Conservative “Small Business” Owners Are Not Victims Of Progress

Their employees have been victims of oppression.
03/20/2017 10:51 am ET Updated Mar 20, 2017
Via Wikimedia Commons.

Let’s first operate under this knowledge from the Small Business & Entrepreneurship Council: “In 2012, according to U.S. Census Bureau data, there were 5.73 million employer firms in the [United States]. Firms with fewer than 500 workers accounted for 99.7 percent of those businesses, and businesses with less than 20 workers made up 89.6 percent.

What’s the first thing you think of when you hear the term “small business?” For me, it’s the mom and pop Chinese place a block down the street that have the best egg rolls I’ve ever eaten. Maybe to you it’s the warm and welcoming bakery, the local moving company that gave you a great deal, or the small ad agency focused on local challenger brands. And it makes sense since the vast majority of businesses in the US boasts less than 20 workers.

But according to this eye-opening Forbes article, “Depending on the industry, you could have 500, 1,000 or even 1,500 employees and still be considered a ‘small business.’ In general, nearly all businesses qualify with 500 employees.”

The Employer Mandate of the Affordable Care Act (ACA) only applies to businesses with 50 or more employees. If you’re a trucking company with a hundred drivers, you’re a small business? In comparison to what, Amazon? We’re stretching the definition for all its worth and then presenting the image of the small business owner as the mom and pop shop with five employees, an image of businesses unaffected by the mandate.

The Forbes writer goes on to make the compelling point that the interests of a company with hundreds of employees won’t match businesses with 20 employees, but since their discourse is under this giant umbrella, “their message gets diluted.” It’s complicated even more by the fact that almost 75 percent of these businesses don’t even have any employees. The whole “small business” concept with regard to tax claims is so similar to that of the self-employed, they share an IRS Tax Center resource page. It’s easy to then assume that many small business owners, like many of the self-employed, benefit from the healthcare accessibility the ACA affords.

So, this doesn’t apply to all business owners, this applies to all the entrepreneurs who voted for Donald Trump because they’re a “small business” owner affected by the ACA, a man with a long history of stepping on the true version of the small business owner (“true” in the colloquial sense.)

When business owners cite not being able to afford healthcare for their full-time employees under the ACA mandate, that’s a full admission that they’re both not willing to provide a basic need and not paying their employees enough to afford it. That’s really diminishing the value you feel you’re offering when you utter the phrase: “I’m a job creator.”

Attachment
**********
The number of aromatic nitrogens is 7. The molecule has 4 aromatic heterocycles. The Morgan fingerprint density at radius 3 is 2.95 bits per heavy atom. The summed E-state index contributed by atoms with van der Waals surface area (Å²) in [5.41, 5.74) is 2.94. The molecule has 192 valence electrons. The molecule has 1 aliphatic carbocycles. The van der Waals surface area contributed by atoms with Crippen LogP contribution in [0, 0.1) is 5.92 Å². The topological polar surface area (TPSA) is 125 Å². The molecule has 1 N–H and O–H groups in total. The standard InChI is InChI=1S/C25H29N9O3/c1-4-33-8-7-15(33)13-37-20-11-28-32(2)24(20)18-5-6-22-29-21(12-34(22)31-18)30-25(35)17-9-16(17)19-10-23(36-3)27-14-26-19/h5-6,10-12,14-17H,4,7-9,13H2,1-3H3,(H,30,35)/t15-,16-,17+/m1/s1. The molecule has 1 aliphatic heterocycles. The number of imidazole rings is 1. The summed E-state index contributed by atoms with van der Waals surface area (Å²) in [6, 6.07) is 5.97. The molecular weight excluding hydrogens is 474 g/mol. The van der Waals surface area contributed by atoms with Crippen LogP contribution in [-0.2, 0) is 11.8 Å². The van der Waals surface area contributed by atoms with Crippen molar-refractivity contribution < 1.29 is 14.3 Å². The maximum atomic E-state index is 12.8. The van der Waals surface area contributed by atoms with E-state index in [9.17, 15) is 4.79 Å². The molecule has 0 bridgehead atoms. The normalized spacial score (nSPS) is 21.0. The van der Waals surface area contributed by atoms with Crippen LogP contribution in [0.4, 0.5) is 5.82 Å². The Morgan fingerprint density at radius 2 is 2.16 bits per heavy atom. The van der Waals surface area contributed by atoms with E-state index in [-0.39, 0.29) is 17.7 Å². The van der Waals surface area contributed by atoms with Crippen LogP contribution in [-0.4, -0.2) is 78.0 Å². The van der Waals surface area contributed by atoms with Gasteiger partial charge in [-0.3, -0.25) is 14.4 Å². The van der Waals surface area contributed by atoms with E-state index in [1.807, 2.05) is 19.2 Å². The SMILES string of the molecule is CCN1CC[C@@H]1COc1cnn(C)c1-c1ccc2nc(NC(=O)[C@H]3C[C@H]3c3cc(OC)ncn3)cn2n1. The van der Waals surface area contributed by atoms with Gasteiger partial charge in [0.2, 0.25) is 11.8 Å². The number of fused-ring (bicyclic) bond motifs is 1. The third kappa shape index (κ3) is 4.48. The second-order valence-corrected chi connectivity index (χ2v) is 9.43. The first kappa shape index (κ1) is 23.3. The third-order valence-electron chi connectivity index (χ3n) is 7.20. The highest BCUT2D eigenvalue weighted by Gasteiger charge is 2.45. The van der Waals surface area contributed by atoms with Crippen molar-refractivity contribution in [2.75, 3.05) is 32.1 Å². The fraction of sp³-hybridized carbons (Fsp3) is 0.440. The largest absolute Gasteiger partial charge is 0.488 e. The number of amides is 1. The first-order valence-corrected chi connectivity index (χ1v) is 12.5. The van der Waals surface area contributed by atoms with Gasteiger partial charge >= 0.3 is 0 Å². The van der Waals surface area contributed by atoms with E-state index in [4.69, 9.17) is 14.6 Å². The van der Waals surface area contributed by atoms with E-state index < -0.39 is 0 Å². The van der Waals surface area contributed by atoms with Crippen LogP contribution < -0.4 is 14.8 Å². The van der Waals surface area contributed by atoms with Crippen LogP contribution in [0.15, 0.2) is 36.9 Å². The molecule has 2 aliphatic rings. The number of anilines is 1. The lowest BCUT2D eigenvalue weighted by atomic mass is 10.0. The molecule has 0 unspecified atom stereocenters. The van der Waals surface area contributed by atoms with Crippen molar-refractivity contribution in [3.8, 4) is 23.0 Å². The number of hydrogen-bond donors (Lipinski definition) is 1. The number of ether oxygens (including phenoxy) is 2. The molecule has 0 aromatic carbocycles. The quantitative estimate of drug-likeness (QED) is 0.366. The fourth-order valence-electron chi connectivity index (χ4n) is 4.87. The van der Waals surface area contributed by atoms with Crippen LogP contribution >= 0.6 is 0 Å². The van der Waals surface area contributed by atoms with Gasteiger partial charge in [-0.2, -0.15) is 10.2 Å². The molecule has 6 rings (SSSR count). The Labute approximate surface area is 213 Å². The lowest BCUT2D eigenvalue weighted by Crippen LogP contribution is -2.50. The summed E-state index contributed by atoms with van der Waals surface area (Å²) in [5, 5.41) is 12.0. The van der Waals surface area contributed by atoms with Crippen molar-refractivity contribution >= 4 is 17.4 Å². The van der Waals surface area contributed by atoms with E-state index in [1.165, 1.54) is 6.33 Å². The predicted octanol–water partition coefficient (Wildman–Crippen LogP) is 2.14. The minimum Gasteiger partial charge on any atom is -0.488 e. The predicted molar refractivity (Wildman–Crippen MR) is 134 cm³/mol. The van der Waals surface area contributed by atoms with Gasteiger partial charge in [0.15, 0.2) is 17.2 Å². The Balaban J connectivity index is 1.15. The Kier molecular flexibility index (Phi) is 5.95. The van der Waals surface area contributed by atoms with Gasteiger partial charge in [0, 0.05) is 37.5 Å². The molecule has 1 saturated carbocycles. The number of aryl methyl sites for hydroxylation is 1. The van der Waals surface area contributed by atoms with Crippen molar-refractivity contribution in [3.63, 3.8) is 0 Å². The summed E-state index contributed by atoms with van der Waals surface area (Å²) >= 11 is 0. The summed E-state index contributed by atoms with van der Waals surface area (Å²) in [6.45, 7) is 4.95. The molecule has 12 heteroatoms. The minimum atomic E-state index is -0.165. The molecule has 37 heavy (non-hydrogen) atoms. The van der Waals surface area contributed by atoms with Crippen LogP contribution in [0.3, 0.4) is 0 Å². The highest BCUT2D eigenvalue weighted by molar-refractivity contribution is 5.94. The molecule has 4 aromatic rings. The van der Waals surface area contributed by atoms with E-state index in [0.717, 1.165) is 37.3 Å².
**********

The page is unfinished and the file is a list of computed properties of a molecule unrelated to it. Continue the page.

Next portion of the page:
People talk about the value of offering labor opportunities while ignoring this essential question: what’s the value of the job itself? Because if you’re not providing healthcare or the means to afford it — not to mention going so far as to support the repeal of the ACA—you’re leaving your employees high and dry.

It’s tough not to see the irony in offering something you deem valuable while not valuing those you’re offering it to. If your business is so fragile that offering healthcare to your more than fifty full-time employees puts you out of business, maybe you should be out of business. I honestly wish that on every “small business” owner who cites the ACA as their reason for their Trump vote or, comically worse, their outright financial support for his candidacy.

Besides, isn’t part of the Rockwellian image of the mom and pop shop not only about quality of service and product but also in how they treat employees? Isn’t the concept largely about community? There’s an obvious difference between working at a company for over thirty years while never having a conversation with the CEO versus having daily dialogues with the business owner directly.

I can’t believe I’m saying this, but a small business owner being against the ACA makes them look even more unfeeling than the executives of corporate giants. At least they don’t have to look the people they undervalue in the eye. That takes a special kind of callousness. Then again, you can own an electric power distribution company with 1,000 employees and still be considered a small business, so maybe the apathy is comparable in most cases.

And all this isn’t even addressing the total and utter lack of attention put on part-time wage laborers forced to work multiple jobs at companies that are within their rights to compensate lightly while offering nil in benefits with or without the ACA (but worsened greatly without it).

You “had” to turn your full-time employee into a part-time employee because of the ACA. Couldn’t it be argued that you’re running the business poorly to begin with? The idea that the ACA mandate is a sob story for you and not an empowering regulation for an employee who requires the means to function when they’re medically in need is vomit-inducing.

And if you’re going to make me vomit, at least have the courtesy to stand within range.

If this resonated, please consider donating to the Chicago Foundation for Women, who “put time, talent, and money to work for women and girls who lack economic security and opportunity, freedom from violence, and equitable access to health care and services.”

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Check out my podcast Eat the Rich (we talk about this topic in Episode 9), give it a rating on iTunes if you dig it, and check out my cohost Renee Kuhl’s stuff on Medium.

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